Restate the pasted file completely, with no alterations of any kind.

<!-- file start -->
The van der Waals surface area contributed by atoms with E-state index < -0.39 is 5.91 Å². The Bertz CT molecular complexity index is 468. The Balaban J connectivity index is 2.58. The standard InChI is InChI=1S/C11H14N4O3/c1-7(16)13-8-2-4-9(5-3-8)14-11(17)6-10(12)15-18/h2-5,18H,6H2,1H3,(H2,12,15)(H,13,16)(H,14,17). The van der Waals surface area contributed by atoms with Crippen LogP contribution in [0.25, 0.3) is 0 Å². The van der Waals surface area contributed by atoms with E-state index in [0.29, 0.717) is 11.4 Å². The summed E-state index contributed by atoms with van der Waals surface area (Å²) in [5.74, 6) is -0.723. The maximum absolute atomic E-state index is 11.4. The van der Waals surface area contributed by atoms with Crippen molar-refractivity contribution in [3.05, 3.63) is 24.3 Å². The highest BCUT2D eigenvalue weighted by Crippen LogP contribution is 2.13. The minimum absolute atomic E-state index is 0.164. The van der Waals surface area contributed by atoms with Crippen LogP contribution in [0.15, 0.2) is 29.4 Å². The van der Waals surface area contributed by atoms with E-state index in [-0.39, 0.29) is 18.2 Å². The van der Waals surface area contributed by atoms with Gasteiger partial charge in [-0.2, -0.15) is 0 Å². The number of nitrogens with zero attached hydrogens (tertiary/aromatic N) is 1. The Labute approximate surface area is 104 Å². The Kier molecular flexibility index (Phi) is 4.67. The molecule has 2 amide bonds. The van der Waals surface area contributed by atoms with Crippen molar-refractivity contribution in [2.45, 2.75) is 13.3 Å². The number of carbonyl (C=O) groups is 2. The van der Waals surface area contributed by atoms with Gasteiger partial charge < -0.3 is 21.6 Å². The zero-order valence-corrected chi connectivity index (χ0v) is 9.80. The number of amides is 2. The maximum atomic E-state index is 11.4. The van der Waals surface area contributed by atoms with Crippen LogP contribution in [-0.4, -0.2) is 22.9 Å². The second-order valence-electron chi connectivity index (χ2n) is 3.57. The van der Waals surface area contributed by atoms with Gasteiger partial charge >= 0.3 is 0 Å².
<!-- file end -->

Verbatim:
The van der Waals surface area contributed by atoms with E-state index < -0.39 is 5.91 Å². The Bertz CT molecular complexity index is 468. The Balaban J connectivity index is 2.58. The standard InChI is InChI=1S/C11H14N4O3/c1-7(16)13-8-2-4-9(5-3-8)14-11(17)6-10(12)15-18/h2-5,18H,6H2,1H3,(H2,12,15)(H,13,16)(H,14,17). The van der Waals surface area contributed by atoms with Crippen LogP contribution in [0.25, 0.3) is 0 Å². The van der Waals surface area contributed by atoms with E-state index in [0.29, 0.717) is 11.4 Å². The summed E-state index contributed by atoms with van der Waals surface area (Å²) in [5.74, 6) is -0.723. The maximum absolute atomic E-state index is 11.4. The van der Waals surface area contributed by atoms with Crippen molar-refractivity contribution in [3.05, 3.63) is 24.3 Å². The highest BCUT2D eigenvalue weighted by Crippen LogP contribution is 2.13. The minimum absolute atomic E-state index is 0.164. The van der Waals surface area contributed by atoms with Crippen LogP contribution in [0.15, 0.2) is 29.4 Å². The van der Waals surface area contributed by atoms with E-state index in [-0.39, 0.29) is 18.2 Å². The van der Waals surface area contributed by atoms with Gasteiger partial charge in [-0.2, -0.15) is 0 Å². The number of nitrogens with zero attached hydrogens (tertiary/aromatic N) is 1. The Labute approximate surface area is 104 Å². The Kier molecular flexibility index (Phi) is 4.67. The molecule has 2 amide bonds. The van der Waals surface area contributed by atoms with Crippen molar-refractivity contribution in [2.45, 2.75) is 13.3 Å². The number of carbonyl (C=O) groups is 2. The van der Waals surface area contributed by atoms with Gasteiger partial charge < -0.3 is 21.6 Å². The zero-order valence-corrected chi connectivity index (χ0v) is 9.80. The number of amides is 2. The maximum atomic E-state index is 11.4. The van der Waals surface area contributed by atoms with Crippen LogP contribution in [-0.4, -0.2) is 22.9 Å². The second-order valence-electron chi connectivity index (χ2n) is 3.57. The van der Waals surface area contributed by atoms with Gasteiger partial charge >= 0.3 is 0 Å².